The government says deaths from days of violence rose to 79 in Gauteng province and 258 in KwaZulu-Natal.
Unrest in South Africa this month claimed 337 lives, the government said Thursday, marking a further jump in the death toll from 276 announced the previous day.
“The South African police have reviewed the total number of deaths in Gauteng [province] at 79 and KwaZulu-Natal at 258 in connection with the unrest, ”said Khumbudzo Ntshavheni, minister in the president’s office.
He added that some of the latest deaths were of people who succumbed to injuries sustained during the riots.
Widespread looting and burning of businesses erupted earlier this month, a day after former President Jacob Zuma began serving a 15-month jail sentence for ignoring a corruption investigation.
The violence became the worst malaise since the end of apartheid, prompting President Cyril Ramaphosa to label it an attempted “insurrection”.
The violence spread through the home province of Zuma, KwaZulu-Natal and Gauteng, the two most populous provinces, which together account for half of South Africa’s economic output.
Zuma was allowed to briefly leave jail in the southeastern town of Estcourt on Thursday to attend the funeral of his brother Michael, who died of illness several days after the former president was jailed.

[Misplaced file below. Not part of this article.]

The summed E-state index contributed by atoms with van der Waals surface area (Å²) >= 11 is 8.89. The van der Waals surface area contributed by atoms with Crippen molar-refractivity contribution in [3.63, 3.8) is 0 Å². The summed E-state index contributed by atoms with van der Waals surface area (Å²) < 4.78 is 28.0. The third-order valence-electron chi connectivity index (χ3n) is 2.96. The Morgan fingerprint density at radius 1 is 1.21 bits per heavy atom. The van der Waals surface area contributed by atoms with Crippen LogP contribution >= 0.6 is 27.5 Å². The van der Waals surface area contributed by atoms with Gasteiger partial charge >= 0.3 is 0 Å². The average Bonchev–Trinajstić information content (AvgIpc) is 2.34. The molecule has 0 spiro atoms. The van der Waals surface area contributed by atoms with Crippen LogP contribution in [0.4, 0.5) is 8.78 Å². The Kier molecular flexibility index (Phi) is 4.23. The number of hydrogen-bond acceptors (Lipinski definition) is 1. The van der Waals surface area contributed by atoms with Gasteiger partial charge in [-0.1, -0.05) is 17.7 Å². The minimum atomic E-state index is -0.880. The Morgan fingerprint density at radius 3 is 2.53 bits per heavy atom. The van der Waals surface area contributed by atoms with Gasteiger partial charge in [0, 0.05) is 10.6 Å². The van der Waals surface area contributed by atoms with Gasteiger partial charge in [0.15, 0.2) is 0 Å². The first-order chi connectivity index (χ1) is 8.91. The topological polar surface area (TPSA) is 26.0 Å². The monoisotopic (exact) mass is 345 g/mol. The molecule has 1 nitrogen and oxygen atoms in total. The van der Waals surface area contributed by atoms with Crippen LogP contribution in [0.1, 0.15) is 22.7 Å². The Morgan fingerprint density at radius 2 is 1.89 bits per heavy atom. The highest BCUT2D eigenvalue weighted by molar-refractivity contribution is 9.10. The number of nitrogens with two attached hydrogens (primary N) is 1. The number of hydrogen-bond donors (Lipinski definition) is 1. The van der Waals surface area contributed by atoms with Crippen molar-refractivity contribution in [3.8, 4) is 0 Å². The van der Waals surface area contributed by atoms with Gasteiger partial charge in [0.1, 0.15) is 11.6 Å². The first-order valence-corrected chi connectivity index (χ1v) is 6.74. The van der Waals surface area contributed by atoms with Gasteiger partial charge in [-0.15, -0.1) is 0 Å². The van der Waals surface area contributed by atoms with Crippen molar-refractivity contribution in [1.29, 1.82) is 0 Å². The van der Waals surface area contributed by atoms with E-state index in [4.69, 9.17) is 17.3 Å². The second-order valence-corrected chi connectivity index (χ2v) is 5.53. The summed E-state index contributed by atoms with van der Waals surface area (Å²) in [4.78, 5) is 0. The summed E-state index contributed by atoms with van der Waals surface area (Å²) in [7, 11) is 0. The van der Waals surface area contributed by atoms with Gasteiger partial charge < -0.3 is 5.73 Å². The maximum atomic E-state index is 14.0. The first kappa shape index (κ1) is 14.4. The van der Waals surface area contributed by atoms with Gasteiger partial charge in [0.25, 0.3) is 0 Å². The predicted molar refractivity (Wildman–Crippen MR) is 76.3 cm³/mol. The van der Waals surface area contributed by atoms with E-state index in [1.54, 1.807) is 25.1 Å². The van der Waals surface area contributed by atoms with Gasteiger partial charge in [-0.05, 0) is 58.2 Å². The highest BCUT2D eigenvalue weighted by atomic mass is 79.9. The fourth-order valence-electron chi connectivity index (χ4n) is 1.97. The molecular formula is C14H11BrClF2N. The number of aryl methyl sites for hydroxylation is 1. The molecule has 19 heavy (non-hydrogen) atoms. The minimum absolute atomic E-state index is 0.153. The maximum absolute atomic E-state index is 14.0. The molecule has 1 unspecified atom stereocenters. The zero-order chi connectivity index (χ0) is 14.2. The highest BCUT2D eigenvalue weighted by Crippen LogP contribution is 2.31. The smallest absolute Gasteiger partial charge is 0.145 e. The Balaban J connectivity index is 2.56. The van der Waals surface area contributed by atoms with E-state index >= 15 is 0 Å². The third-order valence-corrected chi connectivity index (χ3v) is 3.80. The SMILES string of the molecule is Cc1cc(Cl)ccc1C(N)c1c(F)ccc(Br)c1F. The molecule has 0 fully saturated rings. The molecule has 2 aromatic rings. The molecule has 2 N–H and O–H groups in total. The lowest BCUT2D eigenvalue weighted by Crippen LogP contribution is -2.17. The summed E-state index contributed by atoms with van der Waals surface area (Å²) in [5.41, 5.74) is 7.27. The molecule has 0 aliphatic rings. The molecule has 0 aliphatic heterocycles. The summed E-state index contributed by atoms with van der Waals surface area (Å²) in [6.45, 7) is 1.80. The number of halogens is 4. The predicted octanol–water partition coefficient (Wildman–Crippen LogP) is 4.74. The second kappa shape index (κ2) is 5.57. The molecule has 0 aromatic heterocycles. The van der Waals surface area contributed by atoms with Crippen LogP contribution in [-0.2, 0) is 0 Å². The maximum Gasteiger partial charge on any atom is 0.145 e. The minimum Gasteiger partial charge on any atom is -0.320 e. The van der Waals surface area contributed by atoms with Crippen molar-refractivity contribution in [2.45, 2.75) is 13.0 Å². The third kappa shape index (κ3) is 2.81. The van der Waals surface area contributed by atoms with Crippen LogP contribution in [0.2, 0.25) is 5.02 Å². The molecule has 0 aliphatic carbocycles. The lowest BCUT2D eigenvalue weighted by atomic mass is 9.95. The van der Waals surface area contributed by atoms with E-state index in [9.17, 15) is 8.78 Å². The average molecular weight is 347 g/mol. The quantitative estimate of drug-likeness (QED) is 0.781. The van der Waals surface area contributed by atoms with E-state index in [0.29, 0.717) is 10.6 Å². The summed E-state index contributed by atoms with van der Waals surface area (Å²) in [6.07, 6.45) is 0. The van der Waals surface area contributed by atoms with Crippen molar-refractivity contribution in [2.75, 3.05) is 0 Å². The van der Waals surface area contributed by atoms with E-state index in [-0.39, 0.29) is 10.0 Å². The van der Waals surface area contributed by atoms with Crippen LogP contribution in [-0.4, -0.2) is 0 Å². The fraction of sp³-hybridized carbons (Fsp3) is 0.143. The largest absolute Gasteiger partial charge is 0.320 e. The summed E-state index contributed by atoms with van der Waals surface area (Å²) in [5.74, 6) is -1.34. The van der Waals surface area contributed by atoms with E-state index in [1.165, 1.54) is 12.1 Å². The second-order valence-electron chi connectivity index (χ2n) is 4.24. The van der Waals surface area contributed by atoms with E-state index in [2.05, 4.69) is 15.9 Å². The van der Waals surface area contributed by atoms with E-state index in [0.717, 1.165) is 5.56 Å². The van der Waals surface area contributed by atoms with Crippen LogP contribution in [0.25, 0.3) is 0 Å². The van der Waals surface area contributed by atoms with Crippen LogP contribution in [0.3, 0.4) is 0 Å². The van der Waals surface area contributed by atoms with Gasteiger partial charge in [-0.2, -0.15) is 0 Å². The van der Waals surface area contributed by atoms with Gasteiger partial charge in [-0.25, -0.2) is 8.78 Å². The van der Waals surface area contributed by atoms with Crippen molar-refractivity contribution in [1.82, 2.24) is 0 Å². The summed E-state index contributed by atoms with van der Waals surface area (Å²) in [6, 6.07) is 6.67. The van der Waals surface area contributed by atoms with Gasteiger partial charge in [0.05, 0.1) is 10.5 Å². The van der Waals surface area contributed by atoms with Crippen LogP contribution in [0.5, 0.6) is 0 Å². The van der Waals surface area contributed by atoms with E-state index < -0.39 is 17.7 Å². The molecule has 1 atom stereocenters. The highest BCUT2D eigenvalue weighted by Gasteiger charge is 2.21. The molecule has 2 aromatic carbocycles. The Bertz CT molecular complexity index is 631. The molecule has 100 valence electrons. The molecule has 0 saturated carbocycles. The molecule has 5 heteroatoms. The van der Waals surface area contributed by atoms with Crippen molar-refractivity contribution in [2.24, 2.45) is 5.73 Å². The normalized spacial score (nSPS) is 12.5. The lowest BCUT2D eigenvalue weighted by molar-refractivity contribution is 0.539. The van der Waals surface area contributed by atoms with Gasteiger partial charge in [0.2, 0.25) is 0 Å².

The violence has subsided and so far six people, including a radio DJ, have been arrested on charges of inciting to commit acts of public violence.
Several thousand more are arrested for shooting and setting fire.
The scale of destruction and loss of life, which was fueled by the poverty and inequality that have persisted for nearly three decades since the end of apartheid in 1994, is still becoming clear.
The authorities have managed to control the violence. But the economic cost is estimated at 20 billion rand ($ 1.36 billion) in KwaZulu-Natal alone, as 161 shopping malls, 11 warehouses and eight factories suffered major damage.
The extent of the damage in Gauteng is still being collated.